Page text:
Appellant next argues that the trial court erred in imposing the death sentence in that it incorrectly found certain aggravating factors and failed to find certain mitigating *846 circumstances. Since we have remanded this cause to the trial court for a new sentencing proceeding, this issue may well arise again, and we therefore address it.

In its written findings of fact, the trial court found in aggravation that the appellant was serving a sentence for a Tennessee forgery conviction at the time of the murder; that the murder was committed during the course of an attempted robbery; and that the crime was especially heinous, atrocious and cruel. The court found nothing in mitigation; specifically, the court found that appellant had a significant history of criminal activity and his age of twenty-five was not a mitigating factor.

The trial court correctly found that appellant was under sentence of imprisonment due to the Tennessee forgery conviction and appellant has not disputed that aggravating circumstance. He does dispute the other two factors. Since the murder was committed during the course of an attempted robbery, appellant claims that this creates a presumption for the imposition of the death penalty for all persons who commit first-degree felony murder in contrast to those who murder by premeditated design. This argument is without merit and has been disposed of already by this Court in White v. State, 403 So. 2d 331 (Fla. 1981). In any event, with sufficient evidence to support a conviction for premeditated murder in the instant case, the argument becomes academic. Finally, appellant disputes the trial court's findings that the murder was heinous, atrocious and cruel. We agree with appellant that this killing does not fall within that category of murders which the legislature has denominated as especially heinous, atrocious and cruel. ยง 921.141(5)(h), Fla. Stat. (1979). As we stated in State v. Dixon, 283 So. 2d 1, 9 (Fla. 1973), cert. denied, 416 U.S. 943, 94 S. Ct. 1951, 40 L. Ed. 2d 295 (1974), "[w]hat is intended to be included are those capital crimes where the actual commission of the capital felony was accompanied by such additional acts as to set the crime apart from the norm of capital felonies the conscienceless or pitiless crime which is unnecessarily torturous to the victim." The criminal act that ultimately caused death was a single sudden shot from a shotgun. The fact that the victim lived for a couple of hours in undoubted pain and knew that he wasfacing imminent death, horrible as this prospect may have been, does not set this senseless murder apart from the norm of capital felonies.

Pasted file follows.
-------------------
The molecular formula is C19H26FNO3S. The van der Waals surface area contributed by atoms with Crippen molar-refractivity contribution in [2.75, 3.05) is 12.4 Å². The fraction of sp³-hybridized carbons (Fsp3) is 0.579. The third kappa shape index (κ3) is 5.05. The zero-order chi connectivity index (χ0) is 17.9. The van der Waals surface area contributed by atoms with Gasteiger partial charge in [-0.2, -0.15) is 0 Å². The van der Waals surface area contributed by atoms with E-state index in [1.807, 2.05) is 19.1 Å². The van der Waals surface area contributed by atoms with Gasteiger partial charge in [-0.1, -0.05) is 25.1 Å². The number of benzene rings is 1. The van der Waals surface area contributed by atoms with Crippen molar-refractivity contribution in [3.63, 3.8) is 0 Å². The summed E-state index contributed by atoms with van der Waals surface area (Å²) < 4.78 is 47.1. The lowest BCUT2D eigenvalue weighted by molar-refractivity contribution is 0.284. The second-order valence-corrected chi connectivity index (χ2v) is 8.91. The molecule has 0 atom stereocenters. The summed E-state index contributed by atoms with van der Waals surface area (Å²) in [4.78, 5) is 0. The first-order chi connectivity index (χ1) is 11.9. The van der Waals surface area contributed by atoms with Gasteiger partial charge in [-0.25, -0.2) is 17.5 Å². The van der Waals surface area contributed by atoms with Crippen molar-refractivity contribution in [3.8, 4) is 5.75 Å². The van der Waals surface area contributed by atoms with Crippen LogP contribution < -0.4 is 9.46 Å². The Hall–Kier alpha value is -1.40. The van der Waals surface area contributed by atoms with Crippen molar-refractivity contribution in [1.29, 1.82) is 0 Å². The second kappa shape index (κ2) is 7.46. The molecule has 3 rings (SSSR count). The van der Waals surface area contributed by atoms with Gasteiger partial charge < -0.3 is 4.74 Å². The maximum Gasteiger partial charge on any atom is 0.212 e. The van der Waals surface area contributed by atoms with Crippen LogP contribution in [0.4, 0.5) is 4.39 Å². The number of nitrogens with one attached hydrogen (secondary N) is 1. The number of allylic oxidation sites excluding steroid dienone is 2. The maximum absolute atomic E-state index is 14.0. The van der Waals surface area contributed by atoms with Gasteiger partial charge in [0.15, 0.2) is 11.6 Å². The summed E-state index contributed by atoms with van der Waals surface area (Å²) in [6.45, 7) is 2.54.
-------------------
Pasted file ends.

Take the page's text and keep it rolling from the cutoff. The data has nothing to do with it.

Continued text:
Appellant argues that the trial court erred by not finding mitigating factors present. More specifically, appellant claims that he lacked a significant history of prior criminal activity. He claims that the dispositive word is "significant" and that one conviction for forgery and one prison escape do not rise to the level envisioned by the legislature as significant. The trial court noted in his findings on this issue that: